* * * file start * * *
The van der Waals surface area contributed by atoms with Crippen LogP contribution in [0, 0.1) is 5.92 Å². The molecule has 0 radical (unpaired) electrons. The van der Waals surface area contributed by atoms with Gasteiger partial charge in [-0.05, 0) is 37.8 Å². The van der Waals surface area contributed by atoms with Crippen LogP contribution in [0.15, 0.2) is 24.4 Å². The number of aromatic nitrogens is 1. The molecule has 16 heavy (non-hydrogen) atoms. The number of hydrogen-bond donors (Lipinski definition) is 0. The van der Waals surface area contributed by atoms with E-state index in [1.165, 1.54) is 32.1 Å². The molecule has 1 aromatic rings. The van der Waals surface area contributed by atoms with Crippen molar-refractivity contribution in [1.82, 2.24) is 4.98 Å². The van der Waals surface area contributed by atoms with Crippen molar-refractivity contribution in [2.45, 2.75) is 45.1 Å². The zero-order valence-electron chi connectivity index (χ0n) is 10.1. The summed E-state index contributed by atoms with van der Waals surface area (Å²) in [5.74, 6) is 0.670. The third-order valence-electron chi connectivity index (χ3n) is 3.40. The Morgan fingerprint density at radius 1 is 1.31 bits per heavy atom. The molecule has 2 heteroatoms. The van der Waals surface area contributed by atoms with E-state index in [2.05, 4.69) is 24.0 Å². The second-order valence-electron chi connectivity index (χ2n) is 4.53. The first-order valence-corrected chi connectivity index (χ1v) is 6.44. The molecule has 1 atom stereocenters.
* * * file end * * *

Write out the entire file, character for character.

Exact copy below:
The van der Waals surface area contributed by atoms with Crippen LogP contribution in [0, 0.1) is 5.92 Å². The molecule has 0 radical (unpaired) electrons. The van der Waals surface area contributed by atoms with Gasteiger partial charge in [-0.05, 0) is 37.8 Å². The van der Waals surface area contributed by atoms with Crippen LogP contribution in [0.15, 0.2) is 24.4 Å². The number of aromatic nitrogens is 1. The molecule has 16 heavy (non-hydrogen) atoms. The number of hydrogen-bond donors (Lipinski definition) is 0. The van der Waals surface area contributed by atoms with E-state index in [1.165, 1.54) is 32.1 Å². The molecule has 1 aromatic rings. The van der Waals surface area contributed by atoms with Crippen molar-refractivity contribution in [1.82, 2.24) is 4.98 Å². The van der Waals surface area contributed by atoms with Crippen molar-refractivity contribution in [2.45, 2.75) is 45.1 Å². The zero-order valence-electron chi connectivity index (χ0n) is 10.1. The summed E-state index contributed by atoms with van der Waals surface area (Å²) in [5.74, 6) is 0.670. The third-order valence-electron chi connectivity index (χ3n) is 3.40. The Morgan fingerprint density at radius 1 is 1.31 bits per heavy atom. The molecule has 2 heteroatoms. The van der Waals surface area contributed by atoms with E-state index in [2.05, 4.69) is 24.0 Å². The second-order valence-electron chi connectivity index (χ2n) is 4.53. The first-order valence-corrected chi connectivity index (χ1v) is 6.44. The molecule has 1 atom stereocenters.